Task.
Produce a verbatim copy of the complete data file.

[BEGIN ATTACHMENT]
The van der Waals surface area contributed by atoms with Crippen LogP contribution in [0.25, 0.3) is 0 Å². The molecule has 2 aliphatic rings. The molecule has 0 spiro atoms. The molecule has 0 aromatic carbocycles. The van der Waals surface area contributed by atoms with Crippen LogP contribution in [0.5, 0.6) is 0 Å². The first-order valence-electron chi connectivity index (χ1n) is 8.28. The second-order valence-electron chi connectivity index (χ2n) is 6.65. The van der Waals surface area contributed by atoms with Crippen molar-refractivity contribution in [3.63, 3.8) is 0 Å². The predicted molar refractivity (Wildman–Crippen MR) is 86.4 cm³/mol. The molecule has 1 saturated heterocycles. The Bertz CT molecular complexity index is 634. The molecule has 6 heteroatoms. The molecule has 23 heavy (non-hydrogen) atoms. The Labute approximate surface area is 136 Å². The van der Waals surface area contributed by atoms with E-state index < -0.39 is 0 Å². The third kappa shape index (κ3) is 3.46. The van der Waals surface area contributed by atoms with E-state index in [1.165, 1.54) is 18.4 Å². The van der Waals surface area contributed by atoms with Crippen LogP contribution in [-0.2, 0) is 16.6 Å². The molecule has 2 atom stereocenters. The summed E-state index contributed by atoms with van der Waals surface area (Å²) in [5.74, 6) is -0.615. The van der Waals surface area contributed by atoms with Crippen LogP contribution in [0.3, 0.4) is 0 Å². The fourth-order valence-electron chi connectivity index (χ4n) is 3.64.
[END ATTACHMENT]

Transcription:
The van der Waals surface area contributed by atoms with Crippen LogP contribution in [0.25, 0.3) is 0 Å². The molecule has 2 aliphatic rings. The molecule has 0 spiro atoms. The molecule has 0 aromatic carbocycles. The van der Waals surface area contributed by atoms with Crippen LogP contribution in [0.5, 0.6) is 0 Å². The first-order valence-electron chi connectivity index (χ1n) is 8.28. The second-order valence-electron chi connectivity index (χ2n) is 6.65. The van der Waals surface area contributed by atoms with Crippen molar-refractivity contribution in [3.63, 3.8) is 0 Å². The predicted molar refractivity (Wildman–Crippen MR) is 86.4 cm³/mol. The molecule has 1 saturated heterocycles. The Bertz CT molecular complexity index is 634. The molecule has 6 heteroatoms. The molecule has 23 heavy (non-hydrogen) atoms. The Labute approximate surface area is 136 Å². The van der Waals surface area contributed by atoms with E-state index < -0.39 is 0 Å². The third kappa shape index (κ3) is 3.46. The van der Waals surface area contributed by atoms with E-state index in [1.165, 1.54) is 18.4 Å². The van der Waals surface area contributed by atoms with Crippen LogP contribution in [-0.2, 0) is 16.6 Å². The molecule has 2 atom stereocenters. The summed E-state index contributed by atoms with van der Waals surface area (Å²) in [5.74, 6) is -0.615. The van der Waals surface area contributed by atoms with Crippen LogP contribution in [0.3, 0.4) is 0 Å². The fourth-order valence-electron chi connectivity index (χ4n) is 3.64.